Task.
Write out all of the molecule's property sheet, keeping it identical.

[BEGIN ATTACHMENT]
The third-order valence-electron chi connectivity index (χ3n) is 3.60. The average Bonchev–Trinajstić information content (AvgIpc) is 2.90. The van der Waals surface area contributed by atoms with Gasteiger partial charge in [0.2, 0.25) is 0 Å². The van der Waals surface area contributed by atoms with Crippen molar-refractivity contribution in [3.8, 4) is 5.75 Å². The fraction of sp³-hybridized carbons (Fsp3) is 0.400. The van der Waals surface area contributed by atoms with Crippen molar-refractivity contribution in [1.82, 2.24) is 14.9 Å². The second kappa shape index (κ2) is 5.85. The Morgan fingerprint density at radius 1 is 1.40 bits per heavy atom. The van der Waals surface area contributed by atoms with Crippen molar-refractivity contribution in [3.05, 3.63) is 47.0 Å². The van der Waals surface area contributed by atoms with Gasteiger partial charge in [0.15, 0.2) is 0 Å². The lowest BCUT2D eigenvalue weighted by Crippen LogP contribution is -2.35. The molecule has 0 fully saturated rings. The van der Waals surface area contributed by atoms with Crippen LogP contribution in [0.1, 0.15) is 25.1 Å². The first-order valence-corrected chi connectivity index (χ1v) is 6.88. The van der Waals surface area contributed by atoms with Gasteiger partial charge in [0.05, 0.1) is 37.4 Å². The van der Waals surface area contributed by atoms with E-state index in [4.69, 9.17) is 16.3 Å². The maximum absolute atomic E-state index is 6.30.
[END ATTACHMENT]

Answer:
The third-order valence-electron chi connectivity index (χ3n) is 3.60. The average Bonchev–Trinajstić information content (AvgIpc) is 2.90. The van der Waals surface area contributed by atoms with Gasteiger partial charge in [0.2, 0.25) is 0 Å². The van der Waals surface area contributed by atoms with Crippen molar-refractivity contribution in [3.8, 4) is 5.75 Å². The fraction of sp³-hybridized carbons (Fsp3) is 0.400. The van der Waals surface area contributed by atoms with Crippen molar-refractivity contribution in [1.82, 2.24) is 14.9 Å². The second kappa shape index (κ2) is 5.85. The Morgan fingerprint density at radius 1 is 1.40 bits per heavy atom. The van der Waals surface area contributed by atoms with Crippen molar-refractivity contribution in [3.05, 3.63) is 47.0 Å². The van der Waals surface area contributed by atoms with Gasteiger partial charge in [0.15, 0.2) is 0 Å². The lowest BCUT2D eigenvalue weighted by Crippen LogP contribution is -2.35. The molecule has 0 fully saturated rings. The van der Waals surface area contributed by atoms with Crippen LogP contribution in [0.1, 0.15) is 25.1 Å². The first-order valence-corrected chi connectivity index (χ1v) is 6.88. The van der Waals surface area contributed by atoms with Gasteiger partial charge in [0.05, 0.1) is 37.4 Å². The van der Waals surface area contributed by atoms with E-state index in [4.69, 9.17) is 16.3 Å². The maximum absolute atomic E-state index is 6.30.